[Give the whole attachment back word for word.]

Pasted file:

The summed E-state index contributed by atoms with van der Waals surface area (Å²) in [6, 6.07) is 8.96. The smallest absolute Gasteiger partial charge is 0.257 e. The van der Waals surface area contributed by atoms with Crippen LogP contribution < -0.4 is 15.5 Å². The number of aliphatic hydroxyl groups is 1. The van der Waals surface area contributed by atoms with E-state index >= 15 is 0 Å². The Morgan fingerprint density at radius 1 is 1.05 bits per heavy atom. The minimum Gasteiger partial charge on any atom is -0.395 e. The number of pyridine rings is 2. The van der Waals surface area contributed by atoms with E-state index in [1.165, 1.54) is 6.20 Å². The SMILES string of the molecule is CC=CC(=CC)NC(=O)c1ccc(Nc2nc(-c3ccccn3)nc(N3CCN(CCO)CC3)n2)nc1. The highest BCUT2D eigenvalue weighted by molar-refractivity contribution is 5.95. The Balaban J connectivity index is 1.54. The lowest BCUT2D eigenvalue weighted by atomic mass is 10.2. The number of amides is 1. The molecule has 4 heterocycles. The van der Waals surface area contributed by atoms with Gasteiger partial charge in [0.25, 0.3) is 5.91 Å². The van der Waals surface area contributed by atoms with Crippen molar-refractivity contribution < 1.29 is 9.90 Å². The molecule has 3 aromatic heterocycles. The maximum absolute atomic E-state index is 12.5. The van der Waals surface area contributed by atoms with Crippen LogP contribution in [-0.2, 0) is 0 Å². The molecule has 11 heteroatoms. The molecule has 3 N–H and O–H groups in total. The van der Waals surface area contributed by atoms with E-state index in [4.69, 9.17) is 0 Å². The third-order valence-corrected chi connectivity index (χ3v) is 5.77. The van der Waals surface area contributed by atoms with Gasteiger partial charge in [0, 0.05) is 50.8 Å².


The summed E-state index contributed by atoms with van der Waals surface area (Å²) in [6, 6.07) is 8.96. The smallest absolute Gasteiger partial charge is 0.257 e. The van der Waals surface area contributed by atoms with Crippen LogP contribution < -0.4 is 15.5 Å². The number of aliphatic hydroxyl groups is 1. The van der Waals surface area contributed by atoms with E-state index >= 15 is 0 Å². The Morgan fingerprint density at radius 1 is 1.05 bits per heavy atom. The minimum Gasteiger partial charge on any atom is -0.395 e. The number of pyridine rings is 2. The van der Waals surface area contributed by atoms with E-state index in [1.165, 1.54) is 6.20 Å². The SMILES string of the molecule is CC=CC(=CC)NC(=O)c1ccc(Nc2nc(-c3ccccn3)nc(N3CCN(CCO)CC3)n2)nc1. The highest BCUT2D eigenvalue weighted by molar-refractivity contribution is 5.95. The Balaban J connectivity index is 1.54. The lowest BCUT2D eigenvalue weighted by atomic mass is 10.2. The number of amides is 1. The molecule has 4 heterocycles. The van der Waals surface area contributed by atoms with Gasteiger partial charge in [0.25, 0.3) is 5.91 Å². The van der Waals surface area contributed by atoms with Crippen molar-refractivity contribution < 1.29 is 9.90 Å². The molecule has 3 aromatic heterocycles. The maximum absolute atomic E-state index is 12.5. The van der Waals surface area contributed by atoms with Crippen LogP contribution in [-0.2, 0) is 0 Å². The molecule has 11 heteroatoms. The molecule has 3 N–H and O–H groups in total. The van der Waals surface area contributed by atoms with E-state index in [4.69, 9.17) is 0 Å². The third-order valence-corrected chi connectivity index (χ3v) is 5.77. The van der Waals surface area contributed by atoms with Gasteiger partial charge in [0, 0.05) is 50.8 Å².